C:WindowsSystem32netsh.exe” firewall add allowedprogram “
Figure 3: CamuBot edits Windows Firewall settings to appears trusted
To communicate with the infected device, CamuBot establishes a Secure Shell (SSH)-based SOCKS proxy. According to X-Force’s analysis, the SSH module’s dynamic link library (DLL) is a free tool that was obtained via GitHub. The DLL file is named “%TEMP%Renci.SshNet.dll.”
The proxy module is loaded and establishes port forwarding. This feature is generally used in a two-way tunneling of application ports from the client’s device to the server. In CamuBot’s case, the tunnel allows attackers to direct their own traffic through the infected machine and use the victim’s IP address when accessing the compromised bank account.
After installation completes, a pop-up screen redirects the victim to a phishing site purporting to be their bank’s online banking portal. The victim is asked to log into his or her account, thereby unknowingly sending the credentials to the attacker.
At this point, if the credentials are sufficient for an account takeover, the attacker hangs up.
Can CamuBot Beat Biometric Authentication?
In cases where CamuBot’s operators run into a strong authentication device that’s attached to the endpoint, the malware can fetch and install a driver for that device. The victim is then asked to enable sharing it remotely. Trusting that they are speaking to a bank representative, the victim may authorize the access, not knowing that by sharing access to the connected device, they can allow the attacker to intercept one-time passwords generated for authentication purposes.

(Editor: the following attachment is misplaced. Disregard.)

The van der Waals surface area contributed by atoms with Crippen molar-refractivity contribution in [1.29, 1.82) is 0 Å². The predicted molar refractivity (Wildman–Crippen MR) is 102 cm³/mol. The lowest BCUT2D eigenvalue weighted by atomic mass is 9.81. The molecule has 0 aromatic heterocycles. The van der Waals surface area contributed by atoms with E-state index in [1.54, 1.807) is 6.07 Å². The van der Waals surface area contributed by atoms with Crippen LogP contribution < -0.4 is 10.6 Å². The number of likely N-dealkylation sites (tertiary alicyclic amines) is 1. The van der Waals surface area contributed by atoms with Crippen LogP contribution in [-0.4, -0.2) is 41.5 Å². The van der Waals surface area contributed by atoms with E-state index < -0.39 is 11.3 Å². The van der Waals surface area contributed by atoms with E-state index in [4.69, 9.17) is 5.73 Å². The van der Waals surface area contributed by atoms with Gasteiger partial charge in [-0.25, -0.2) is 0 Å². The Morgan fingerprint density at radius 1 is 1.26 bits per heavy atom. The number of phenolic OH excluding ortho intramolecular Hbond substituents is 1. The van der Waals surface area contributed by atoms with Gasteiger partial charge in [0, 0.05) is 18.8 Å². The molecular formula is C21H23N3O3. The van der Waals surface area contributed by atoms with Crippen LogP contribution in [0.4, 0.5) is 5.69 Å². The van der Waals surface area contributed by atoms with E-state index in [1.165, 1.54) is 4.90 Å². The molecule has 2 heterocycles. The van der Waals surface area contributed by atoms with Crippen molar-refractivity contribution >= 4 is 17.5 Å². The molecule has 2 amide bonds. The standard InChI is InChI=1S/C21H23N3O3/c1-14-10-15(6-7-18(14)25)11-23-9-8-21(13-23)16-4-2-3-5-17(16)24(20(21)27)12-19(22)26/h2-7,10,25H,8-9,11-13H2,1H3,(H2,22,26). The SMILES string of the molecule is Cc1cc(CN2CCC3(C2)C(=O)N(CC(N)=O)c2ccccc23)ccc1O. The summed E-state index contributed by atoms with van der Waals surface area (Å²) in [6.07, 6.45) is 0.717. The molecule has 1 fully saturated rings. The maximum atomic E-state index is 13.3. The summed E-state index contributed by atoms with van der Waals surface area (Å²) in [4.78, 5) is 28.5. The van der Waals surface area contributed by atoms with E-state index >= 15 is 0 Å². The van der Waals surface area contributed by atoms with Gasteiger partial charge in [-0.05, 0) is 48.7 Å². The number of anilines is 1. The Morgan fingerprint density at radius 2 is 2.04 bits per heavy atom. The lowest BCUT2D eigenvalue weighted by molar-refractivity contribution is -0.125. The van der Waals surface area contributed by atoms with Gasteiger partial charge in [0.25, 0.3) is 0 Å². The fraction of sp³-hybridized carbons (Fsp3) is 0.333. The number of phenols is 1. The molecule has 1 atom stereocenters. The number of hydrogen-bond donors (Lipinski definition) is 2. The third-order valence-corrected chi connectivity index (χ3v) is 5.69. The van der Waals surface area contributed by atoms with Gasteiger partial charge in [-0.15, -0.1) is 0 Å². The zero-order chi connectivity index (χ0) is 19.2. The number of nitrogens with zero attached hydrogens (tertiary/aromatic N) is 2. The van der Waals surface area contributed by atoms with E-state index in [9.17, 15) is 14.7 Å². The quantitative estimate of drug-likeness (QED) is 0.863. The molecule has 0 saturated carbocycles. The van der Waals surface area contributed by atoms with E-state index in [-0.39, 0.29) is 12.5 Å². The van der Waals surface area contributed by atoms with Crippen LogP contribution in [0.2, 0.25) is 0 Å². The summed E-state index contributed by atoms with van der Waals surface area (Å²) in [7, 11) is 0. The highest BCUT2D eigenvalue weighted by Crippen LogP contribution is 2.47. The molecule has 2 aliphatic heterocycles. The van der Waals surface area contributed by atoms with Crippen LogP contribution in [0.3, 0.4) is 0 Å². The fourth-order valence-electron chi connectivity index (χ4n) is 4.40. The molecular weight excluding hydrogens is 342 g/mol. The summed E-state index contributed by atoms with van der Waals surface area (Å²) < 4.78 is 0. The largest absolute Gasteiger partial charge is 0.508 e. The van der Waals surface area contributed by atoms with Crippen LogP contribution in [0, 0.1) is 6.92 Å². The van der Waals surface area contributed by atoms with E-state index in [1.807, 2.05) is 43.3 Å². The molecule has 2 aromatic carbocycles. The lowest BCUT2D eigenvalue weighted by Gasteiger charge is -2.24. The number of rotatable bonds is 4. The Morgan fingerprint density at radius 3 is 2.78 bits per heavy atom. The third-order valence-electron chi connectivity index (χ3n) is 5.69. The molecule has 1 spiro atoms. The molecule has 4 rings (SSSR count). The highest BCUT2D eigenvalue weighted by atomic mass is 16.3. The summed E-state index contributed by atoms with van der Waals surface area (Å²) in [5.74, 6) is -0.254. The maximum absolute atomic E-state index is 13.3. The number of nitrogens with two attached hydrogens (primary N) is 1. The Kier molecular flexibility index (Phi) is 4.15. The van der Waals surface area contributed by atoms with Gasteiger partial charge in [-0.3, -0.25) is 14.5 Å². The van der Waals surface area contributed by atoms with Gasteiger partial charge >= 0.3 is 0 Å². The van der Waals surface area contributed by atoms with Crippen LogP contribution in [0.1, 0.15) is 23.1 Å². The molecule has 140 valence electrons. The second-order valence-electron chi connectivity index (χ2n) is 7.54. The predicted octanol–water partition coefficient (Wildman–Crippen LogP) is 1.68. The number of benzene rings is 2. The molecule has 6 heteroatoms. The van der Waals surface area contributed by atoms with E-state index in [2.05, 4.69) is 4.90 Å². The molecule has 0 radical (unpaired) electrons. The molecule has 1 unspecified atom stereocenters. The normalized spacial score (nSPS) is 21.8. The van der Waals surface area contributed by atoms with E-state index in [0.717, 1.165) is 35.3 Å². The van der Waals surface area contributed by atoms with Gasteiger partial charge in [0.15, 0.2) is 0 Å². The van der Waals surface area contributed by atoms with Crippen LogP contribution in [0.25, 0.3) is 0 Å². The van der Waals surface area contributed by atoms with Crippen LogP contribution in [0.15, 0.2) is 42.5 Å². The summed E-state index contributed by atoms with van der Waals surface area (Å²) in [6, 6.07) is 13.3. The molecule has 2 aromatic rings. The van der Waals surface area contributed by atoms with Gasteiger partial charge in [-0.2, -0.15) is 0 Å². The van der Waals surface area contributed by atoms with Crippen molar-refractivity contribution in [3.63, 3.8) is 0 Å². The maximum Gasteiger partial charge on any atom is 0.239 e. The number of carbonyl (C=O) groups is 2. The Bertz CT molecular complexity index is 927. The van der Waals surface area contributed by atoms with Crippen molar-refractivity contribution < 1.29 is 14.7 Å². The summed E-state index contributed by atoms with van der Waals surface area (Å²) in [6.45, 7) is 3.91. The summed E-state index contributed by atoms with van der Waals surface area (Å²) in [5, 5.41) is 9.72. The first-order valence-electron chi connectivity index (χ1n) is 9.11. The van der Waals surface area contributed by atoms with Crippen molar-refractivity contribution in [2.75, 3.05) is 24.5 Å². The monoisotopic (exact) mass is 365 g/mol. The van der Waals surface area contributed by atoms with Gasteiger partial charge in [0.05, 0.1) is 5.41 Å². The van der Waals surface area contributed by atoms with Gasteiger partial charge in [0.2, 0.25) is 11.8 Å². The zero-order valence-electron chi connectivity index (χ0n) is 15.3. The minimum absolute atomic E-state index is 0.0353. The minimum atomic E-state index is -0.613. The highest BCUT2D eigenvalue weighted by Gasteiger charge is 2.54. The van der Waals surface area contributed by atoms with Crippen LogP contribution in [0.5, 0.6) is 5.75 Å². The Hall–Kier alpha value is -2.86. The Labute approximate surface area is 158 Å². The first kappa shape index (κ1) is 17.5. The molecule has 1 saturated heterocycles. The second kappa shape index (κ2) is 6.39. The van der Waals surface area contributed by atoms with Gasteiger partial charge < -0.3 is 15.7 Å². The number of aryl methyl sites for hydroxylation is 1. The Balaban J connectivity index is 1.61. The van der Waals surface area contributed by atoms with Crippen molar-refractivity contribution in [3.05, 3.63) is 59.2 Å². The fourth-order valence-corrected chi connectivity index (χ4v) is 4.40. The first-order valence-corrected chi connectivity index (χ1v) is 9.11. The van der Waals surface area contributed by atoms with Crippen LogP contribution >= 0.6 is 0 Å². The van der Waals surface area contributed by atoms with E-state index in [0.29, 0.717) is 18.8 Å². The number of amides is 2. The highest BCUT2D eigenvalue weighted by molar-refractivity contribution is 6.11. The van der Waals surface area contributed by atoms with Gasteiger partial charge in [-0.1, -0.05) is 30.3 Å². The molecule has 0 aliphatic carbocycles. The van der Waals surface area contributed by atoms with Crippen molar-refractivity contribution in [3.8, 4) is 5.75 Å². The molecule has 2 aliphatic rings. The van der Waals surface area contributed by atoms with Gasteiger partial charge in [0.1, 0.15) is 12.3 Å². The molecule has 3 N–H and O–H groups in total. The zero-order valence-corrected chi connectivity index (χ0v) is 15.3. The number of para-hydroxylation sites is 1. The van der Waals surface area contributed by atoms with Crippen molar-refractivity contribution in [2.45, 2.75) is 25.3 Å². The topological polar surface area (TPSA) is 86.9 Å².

Figure 4: CamuBot fetches and installs a driver for a connected device used in strong authentication
With the one-time code in hand, the criminals can attempt a fraudulent transaction, tunneling it through their IP address to make the session seem legitimate on the bank’s side.
According to X-Force researchers, a more concerning possibility was that the device driver deployed by CamuBot was similar to other devices supplied by the same vendor, some of which are used for biometric authentication. If the same remote sharing is authorized by a duped user, he or she could unknowingly compromise the biometric authentication process.
Distribution and Targets
The delivery of CamuBot is personalized. Since the malware’s operators target businesses in Brazil, it is very possible that they gather information from local phone books, search engines or professional social networks to get to people who own a business or would have the business’s bank account credentials.
At this time, CamuBot targets business account holders in Brazil. X-Force researchers have not seen CamuBot used in other geographies, but that may change over time. Keep up to date on CamuBot on X-Force Exchange.
Some CamuBot Samples Observed
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Author: Limor Kessem